Linda M. Kampschreur

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A review was performed to determine clinical aspects and diagnostic tools for chronic Q fever. We present a Dutch guideline based on literature and clinical experience with chronic Q fever patients in The Netherlands so far. In this guideline diagnosis is categorized as proven, possible or probable chronic infection based on serology, PCR, clinical(More)
Since 2007, the Netherlands has experienced a large Q fever outbreak. To identify and quantify risk factors for development of chronic Q fever after Coxiella burnetii infection, we performed a case-control study. Comorbidity, cardiovascular risk factors, medications, and demographic characteristics from 105 patients with proven (n = 44), probable (n = 28),(More)
Coxiella burnetii causes Q fever, a zoonosis, which has acute and chronic manifestations. From 2007 to 2010, the Netherlands experienced a large Q fever outbreak, which has offered a unique opportunity to analyze chronic Q fever cases. In an observational cohort study, baseline characteristics and clinical characteristics, as well as mortality, of patients(More)
From 2007 to 2009, the Netherlands faced large seasonal outbreaks of Q fever, in which infected dairy goat farms were identified as the primary sources. Veterinary measures including vaccination of goats and sheep and culling of pregnant animals on infected farms seem to have brought the Q fever problem under control. However, the epidemic is expected to(More)
The Netherlands experienced an unprecedented outbreak of Q fever between 2007 and 2010. The Jeroen Bosch Hospital (JBH) in 's-Hertogenbosch is located in the centre of the epidemic area. Based on Q fever screening programmes, seroprevalence of IgG phase II antibodies to Coxiella burnetii in the JBH catchment area was 10·7% [785 tested, 84 seropositive, 95%(More)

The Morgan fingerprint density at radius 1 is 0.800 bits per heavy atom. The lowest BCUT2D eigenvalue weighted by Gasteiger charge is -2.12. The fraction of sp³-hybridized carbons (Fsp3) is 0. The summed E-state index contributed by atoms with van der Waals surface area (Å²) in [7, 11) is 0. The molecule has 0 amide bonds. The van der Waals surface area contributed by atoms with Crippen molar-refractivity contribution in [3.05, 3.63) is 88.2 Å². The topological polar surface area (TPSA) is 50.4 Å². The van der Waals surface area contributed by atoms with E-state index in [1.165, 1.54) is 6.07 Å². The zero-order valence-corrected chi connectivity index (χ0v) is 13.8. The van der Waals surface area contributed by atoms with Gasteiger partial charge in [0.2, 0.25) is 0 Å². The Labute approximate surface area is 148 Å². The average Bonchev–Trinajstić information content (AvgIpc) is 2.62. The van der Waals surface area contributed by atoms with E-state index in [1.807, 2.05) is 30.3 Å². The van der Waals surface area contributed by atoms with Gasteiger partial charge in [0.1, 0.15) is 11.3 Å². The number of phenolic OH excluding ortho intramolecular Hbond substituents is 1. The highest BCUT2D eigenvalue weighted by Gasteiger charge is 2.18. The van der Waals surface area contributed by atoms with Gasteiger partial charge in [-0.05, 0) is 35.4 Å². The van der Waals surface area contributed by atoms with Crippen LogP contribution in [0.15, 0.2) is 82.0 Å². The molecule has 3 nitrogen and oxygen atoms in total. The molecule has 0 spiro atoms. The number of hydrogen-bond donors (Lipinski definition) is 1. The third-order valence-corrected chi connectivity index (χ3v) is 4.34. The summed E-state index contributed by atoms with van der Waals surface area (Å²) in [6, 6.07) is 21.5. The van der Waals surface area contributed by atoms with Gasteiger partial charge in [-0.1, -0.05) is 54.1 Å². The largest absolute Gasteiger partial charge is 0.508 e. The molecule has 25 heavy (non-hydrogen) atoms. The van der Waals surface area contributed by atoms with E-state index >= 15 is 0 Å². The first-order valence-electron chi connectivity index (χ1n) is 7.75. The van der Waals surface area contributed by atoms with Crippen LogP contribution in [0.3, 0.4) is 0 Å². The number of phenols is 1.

Diagnosis of chronic Q fever is difficult. PCR and culture lack sensitivity; hence, diagnosis relies mainly on serologic tests using an immunofluorescence assay (IFA). Optimal phase I IgG cutoff titers are debated but are estimated to be between 1:800 and 1:1,600. In patients with proven, probable, or possible chronic Q fever, we studied phase I IgG(More)
INTRODUCTION A large outbreak of acute Q fever has been reported in the Netherlands with over 3500 cases from 2007 to 2009, during which 749 patients were hospitalised. In foreign cohorts, reported mortality rates in patients hospitalised with acute Q fever, ranged from 0.9 to 2.4%. We analysed mortality among hospitalised patients with acute Q fever in the(More)
Little is known about the effect of timing of antibiotic treatment on development of IgG antibodies following acute Q fever. We studied IgG antibody responses in symptomatic patients diagnosed either before or during development of the serologic response to Coxiella burnetii. Between 15 and 31 May 2009, 186 patients presented with acute Q fever, of which(More)
From 2007 to 2010, the Netherlands experienced the largest reported Q fever outbreak, with >4,000 notified cases. We showed previously that C-reactive protein is the only traditional infection marker reflecting disease activity in acute Q fever. Interleukin-6 is the principal inducer of C-reactive protein. We questioned whether increased C-reactive protein(More)